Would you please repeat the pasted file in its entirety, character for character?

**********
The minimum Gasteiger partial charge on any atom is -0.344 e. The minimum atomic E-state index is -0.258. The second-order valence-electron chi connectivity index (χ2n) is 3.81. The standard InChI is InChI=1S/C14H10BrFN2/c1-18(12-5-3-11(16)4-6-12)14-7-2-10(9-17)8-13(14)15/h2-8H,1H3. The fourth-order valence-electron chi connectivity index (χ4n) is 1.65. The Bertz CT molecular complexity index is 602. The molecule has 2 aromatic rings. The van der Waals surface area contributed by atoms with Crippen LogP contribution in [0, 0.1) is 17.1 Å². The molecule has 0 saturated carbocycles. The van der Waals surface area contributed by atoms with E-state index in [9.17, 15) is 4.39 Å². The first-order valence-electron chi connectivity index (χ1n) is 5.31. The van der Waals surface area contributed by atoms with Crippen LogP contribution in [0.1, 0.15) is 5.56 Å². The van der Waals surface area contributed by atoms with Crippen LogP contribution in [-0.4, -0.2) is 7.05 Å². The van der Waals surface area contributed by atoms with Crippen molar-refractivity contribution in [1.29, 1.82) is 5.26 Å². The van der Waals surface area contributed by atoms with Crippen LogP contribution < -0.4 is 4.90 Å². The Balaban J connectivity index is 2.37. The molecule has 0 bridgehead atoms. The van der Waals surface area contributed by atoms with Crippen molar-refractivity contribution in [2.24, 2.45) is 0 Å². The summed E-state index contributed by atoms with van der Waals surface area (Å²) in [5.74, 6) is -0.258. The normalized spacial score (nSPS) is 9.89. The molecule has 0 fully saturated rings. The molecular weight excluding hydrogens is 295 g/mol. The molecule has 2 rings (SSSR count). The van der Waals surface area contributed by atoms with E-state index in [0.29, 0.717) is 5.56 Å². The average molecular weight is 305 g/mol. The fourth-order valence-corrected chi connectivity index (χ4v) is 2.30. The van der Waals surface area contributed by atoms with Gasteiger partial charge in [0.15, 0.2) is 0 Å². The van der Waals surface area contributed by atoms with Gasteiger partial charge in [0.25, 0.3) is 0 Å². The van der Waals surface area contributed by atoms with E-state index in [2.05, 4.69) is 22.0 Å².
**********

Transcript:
The minimum Gasteiger partial charge on any atom is -0.344 e. The minimum atomic E-state index is -0.258. The second-order valence-electron chi connectivity index (χ2n) is 3.81. The standard InChI is InChI=1S/C14H10BrFN2/c1-18(12-5-3-11(16)4-6-12)14-7-2-10(9-17)8-13(14)15/h2-8H,1H3. The fourth-order valence-electron chi connectivity index (χ4n) is 1.65. The Bertz CT molecular complexity index is 602. The molecule has 2 aromatic rings. The van der Waals surface area contributed by atoms with Crippen LogP contribution in [0, 0.1) is 17.1 Å². The molecule has 0 saturated carbocycles. The van der Waals surface area contributed by atoms with E-state index in [9.17, 15) is 4.39 Å². The first-order valence-electron chi connectivity index (χ1n) is 5.31. The van der Waals surface area contributed by atoms with Crippen LogP contribution in [0.1, 0.15) is 5.56 Å². The van der Waals surface area contributed by atoms with Crippen LogP contribution in [-0.4, -0.2) is 7.05 Å². The van der Waals surface area contributed by atoms with Crippen molar-refractivity contribution in [1.29, 1.82) is 5.26 Å². The van der Waals surface area contributed by atoms with Crippen LogP contribution < -0.4 is 4.90 Å². The Balaban J connectivity index is 2.37. The molecule has 0 bridgehead atoms. The van der Waals surface area contributed by atoms with Crippen molar-refractivity contribution in [2.24, 2.45) is 0 Å². The summed E-state index contributed by atoms with van der Waals surface area (Å²) in [5.74, 6) is -0.258. The normalized spacial score (nSPS) is 9.89. The molecule has 0 fully saturated rings. The molecular weight excluding hydrogens is 295 g/mol. The molecule has 2 rings (SSSR count). The van der Waals surface area contributed by atoms with E-state index in [0.29, 0.717) is 5.56 Å². The average molecular weight is 305 g/mol. The fourth-order valence-corrected chi connectivity index (χ4v) is 2.30. The van der Waals surface area contributed by atoms with Gasteiger partial charge in [0.15, 0.2) is 0 Å². The van der Waals surface area contributed by atoms with Gasteiger partial charge in [0.25, 0.3) is 0 Å². The van der Waals surface area contributed by atoms with E-state index in [2.05, 4.69) is 22.0 Å².